Human Formation at Notre Dame Seminary

From the Notre Dame Seminary Formation Handbook

330. “Future priests should…cultivate a series of human qualities, not only out of proper and due growth and realization of self, but also with a view to the ministry” (PDV 43). Human formation is neither psychotherapy nor intensive psychiatric assistance but rather an interactive process entered into with a responsible other who facilitates personal growth through listening and speaking. (see 355) It also involves the collaborative formulation of realistic goals and establishing the means by which these goals may be measured. The goal of human formation is the achievement of mutually recognized goals.


331. The purpose of human formation is to develop the personal and interpersonal qualities that will allow each seminarian’s personality to develop after that of the Good Shepherd. The diocesan priest leads people to Christ and His Church. Therefore, his personality, attitude, and disposition are to serve as “a bridge and not an obstacle for others in their meeting with Jesus Christ the Redeemer of humanity” (PDV 43).

332. St. Pope John Paul II reminded those engaged in the work of priestly formation that human formation is foundational for the life of grace but also for the other pillars of formation. “The whole work of priestly formation would be deprived of its necessary foundation if it lacked a suitable human foundation […] Future priests should therefore cultivate a series of human qualities, not only out of proper and due growth and realization of self, but also with a view to the ministry” (PDV 43).


333. The goals of human formation are summarized in Pastores Dabo Vobis (43-44) and confirmed in the Program of Priestly Formation (2005).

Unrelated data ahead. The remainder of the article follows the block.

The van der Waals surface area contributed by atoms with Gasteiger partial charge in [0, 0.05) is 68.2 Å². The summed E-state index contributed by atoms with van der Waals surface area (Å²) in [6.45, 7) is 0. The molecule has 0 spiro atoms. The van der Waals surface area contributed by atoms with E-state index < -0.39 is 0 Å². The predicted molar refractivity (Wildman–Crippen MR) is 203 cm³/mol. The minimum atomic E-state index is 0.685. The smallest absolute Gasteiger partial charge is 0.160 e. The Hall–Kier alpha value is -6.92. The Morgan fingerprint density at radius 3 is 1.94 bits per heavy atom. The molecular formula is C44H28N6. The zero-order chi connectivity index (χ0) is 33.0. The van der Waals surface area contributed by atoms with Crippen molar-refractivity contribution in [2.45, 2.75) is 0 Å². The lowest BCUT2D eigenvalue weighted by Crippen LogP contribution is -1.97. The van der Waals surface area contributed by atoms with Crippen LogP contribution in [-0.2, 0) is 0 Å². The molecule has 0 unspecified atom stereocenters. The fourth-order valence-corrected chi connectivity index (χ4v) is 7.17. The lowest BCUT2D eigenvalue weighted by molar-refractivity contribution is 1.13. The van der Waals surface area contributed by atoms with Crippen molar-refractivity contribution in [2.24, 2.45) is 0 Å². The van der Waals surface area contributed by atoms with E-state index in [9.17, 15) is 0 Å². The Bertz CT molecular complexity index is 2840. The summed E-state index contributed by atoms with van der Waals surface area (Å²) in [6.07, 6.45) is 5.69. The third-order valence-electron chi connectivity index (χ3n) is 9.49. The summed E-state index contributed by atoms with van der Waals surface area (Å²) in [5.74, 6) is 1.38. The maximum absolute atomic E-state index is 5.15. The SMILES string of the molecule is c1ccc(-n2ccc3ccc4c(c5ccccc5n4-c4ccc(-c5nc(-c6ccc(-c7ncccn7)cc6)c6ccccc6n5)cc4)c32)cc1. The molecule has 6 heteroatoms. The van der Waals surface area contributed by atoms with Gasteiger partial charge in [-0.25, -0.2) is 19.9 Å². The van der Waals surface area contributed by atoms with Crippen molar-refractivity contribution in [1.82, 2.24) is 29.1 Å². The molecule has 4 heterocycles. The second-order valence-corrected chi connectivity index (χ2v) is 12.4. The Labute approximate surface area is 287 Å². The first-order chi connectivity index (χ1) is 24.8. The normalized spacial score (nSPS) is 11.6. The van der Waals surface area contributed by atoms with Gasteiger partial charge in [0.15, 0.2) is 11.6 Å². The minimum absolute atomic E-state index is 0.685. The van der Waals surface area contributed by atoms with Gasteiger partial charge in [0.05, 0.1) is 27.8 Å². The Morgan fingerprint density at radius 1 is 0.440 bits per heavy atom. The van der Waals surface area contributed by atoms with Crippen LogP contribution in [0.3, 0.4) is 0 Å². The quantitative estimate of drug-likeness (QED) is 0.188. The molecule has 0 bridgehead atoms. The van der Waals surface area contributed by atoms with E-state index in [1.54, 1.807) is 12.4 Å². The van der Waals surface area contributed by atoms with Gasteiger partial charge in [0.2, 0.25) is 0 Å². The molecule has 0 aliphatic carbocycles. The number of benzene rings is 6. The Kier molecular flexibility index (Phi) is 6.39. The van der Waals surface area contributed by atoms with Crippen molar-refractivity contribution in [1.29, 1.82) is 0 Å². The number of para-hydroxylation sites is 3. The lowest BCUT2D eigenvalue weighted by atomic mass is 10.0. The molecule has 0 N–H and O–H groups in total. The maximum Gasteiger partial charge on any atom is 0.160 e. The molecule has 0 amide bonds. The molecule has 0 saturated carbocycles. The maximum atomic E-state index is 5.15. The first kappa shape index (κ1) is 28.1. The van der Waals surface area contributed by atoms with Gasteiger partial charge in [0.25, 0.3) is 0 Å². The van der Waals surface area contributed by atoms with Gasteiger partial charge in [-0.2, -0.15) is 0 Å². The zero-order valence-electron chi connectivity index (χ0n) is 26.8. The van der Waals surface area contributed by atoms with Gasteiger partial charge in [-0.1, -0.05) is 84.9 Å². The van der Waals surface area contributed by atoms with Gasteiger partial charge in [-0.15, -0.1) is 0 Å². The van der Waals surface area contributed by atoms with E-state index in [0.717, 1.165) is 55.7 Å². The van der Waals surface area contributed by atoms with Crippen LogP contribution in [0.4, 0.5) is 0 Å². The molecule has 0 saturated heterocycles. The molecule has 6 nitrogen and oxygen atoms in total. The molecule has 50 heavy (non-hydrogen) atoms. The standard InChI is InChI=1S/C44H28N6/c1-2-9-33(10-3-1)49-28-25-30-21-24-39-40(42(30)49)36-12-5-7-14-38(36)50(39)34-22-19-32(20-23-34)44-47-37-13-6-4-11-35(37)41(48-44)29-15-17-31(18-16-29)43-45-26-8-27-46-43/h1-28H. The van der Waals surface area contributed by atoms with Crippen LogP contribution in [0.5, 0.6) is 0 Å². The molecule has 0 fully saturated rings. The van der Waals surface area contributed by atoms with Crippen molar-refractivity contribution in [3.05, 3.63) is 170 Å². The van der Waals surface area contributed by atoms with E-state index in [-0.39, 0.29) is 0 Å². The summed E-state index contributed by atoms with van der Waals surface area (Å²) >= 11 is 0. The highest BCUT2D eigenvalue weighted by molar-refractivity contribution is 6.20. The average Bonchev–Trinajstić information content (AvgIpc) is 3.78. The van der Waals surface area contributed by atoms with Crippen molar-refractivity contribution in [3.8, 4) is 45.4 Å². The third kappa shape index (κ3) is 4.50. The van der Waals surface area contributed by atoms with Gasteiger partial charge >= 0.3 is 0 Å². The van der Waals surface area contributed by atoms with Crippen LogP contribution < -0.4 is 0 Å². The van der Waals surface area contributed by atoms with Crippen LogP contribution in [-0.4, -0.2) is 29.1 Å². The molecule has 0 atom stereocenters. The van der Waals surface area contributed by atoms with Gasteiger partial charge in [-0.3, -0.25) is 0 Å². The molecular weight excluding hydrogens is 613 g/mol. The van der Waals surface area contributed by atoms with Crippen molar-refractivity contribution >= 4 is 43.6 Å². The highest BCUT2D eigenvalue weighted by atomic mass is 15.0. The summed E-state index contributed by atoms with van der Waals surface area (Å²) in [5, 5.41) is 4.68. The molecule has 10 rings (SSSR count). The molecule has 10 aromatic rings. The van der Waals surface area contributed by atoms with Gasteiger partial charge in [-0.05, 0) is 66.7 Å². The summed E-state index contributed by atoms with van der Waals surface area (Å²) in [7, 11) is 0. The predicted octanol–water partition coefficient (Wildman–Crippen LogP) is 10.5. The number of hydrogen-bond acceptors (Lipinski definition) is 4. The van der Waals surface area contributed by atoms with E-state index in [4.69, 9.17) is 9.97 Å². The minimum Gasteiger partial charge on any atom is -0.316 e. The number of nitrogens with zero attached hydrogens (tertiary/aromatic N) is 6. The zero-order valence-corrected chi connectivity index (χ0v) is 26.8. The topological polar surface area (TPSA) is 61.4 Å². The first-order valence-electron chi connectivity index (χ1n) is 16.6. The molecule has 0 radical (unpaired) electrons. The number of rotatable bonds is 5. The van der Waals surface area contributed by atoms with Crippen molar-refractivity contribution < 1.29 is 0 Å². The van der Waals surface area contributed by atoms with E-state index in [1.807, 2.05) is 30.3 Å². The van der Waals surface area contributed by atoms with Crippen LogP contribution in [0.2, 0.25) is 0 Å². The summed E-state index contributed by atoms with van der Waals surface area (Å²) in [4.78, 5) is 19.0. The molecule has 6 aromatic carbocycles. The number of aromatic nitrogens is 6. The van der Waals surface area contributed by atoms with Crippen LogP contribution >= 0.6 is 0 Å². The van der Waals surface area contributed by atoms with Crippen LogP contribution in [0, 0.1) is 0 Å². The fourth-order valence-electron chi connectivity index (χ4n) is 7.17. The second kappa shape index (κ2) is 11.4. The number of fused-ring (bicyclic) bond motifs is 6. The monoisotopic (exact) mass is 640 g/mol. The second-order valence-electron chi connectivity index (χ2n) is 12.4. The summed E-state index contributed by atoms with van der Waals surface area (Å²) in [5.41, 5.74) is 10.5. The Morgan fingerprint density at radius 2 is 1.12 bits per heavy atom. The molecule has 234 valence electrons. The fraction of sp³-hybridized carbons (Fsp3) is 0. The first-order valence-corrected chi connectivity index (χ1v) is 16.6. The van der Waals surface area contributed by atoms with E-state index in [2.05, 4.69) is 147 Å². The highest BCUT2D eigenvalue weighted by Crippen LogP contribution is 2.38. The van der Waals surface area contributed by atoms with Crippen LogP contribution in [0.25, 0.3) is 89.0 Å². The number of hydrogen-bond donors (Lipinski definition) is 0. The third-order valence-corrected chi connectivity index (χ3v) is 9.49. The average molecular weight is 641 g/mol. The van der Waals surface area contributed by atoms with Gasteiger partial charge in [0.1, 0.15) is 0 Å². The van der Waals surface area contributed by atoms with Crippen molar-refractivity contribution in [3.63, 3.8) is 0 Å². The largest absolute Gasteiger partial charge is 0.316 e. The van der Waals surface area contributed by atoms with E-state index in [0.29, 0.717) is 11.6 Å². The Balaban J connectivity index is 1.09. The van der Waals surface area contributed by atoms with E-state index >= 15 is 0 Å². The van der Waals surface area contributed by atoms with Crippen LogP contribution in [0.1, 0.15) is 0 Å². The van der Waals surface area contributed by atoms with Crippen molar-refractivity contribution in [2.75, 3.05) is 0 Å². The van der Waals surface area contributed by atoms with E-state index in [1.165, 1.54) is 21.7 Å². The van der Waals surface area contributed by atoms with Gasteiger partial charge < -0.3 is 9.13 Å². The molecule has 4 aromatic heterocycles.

a) Seminarians will possess the human qualities that are signs of personal maturity and that are needed for pastoral service. These include the capacity “to love the truth, to be loyal, to respect every person, to have a sense of justice, to be true to their word, to be genuinely compassionate, to be men of integrity and, especially to be balanced in judgment and behavior” (cf. PDV 43).

b) Seminarians will manifest the skills required to relate well to all the people they will encounter in their ministry in a variety of cultural contents. Among the qualities the seminary looks for are affability, generosity, kindness, hospitality, courtesy, civility, and magnanimity (PDV 43).

c) Seminarians will have an affective maturity that is manifested in the capacity for friendship and for living chaste celibacy in a healthy, joyful manner (PDV 44).

d) Seminarians will demonstrate a well-formed moral conscience through their actions that indicate a responsible freedom (PDV 44).

334. The criteria for human formation, summarized by the Program of Priestly Formation challenges seminarians to consider cultivating the following qualities:

  1. The human qualities of truthfulness, respect for others, justice, humility, integrity, affability, generosity, kindness, courtesy, integrity, and prudence, docility, flexibility, joy, inner peace, common sense, and zeal;
  2. The capacity to relate to others in a positive manner and the ability to get along with others and work with them in the community;
  3. Good self-knowledge, self-discipline, and self-mastery, including emotional self-control;
  4. Good physical and mental health;
  5. A balanced lifestyle and balance in making judgments;
  6. Affective maturity and healthy psychosexual development; clarity of male sexual identity; an ability to establish and maintain wholesome friendships; the capacity to maintain appropriate boundaries in relationships;
  7. Skills for leadership and collaboration with women and men;
  8. Capacity to receive and integrate constructive criticism;
  9. Simplicity of life, stewardship of resources, and responsibility for financial obligations;
  10. Temperance with material goods; use of alcohol; awareness of manifestations of consumerism/materialism;
  11. Mature respect for and cooperation with church authority;
  12. Engagement in the community life of the seminary


335. The formation program unifies and integrates the goals of human formation in the programming of the seminary. Notre Dame Seminary uses a number of instruments to assist the seminarian in his discernment and formation.

  • Instruction from the Rector-President and faculty through weekly conferences, courses, and occasional workshops.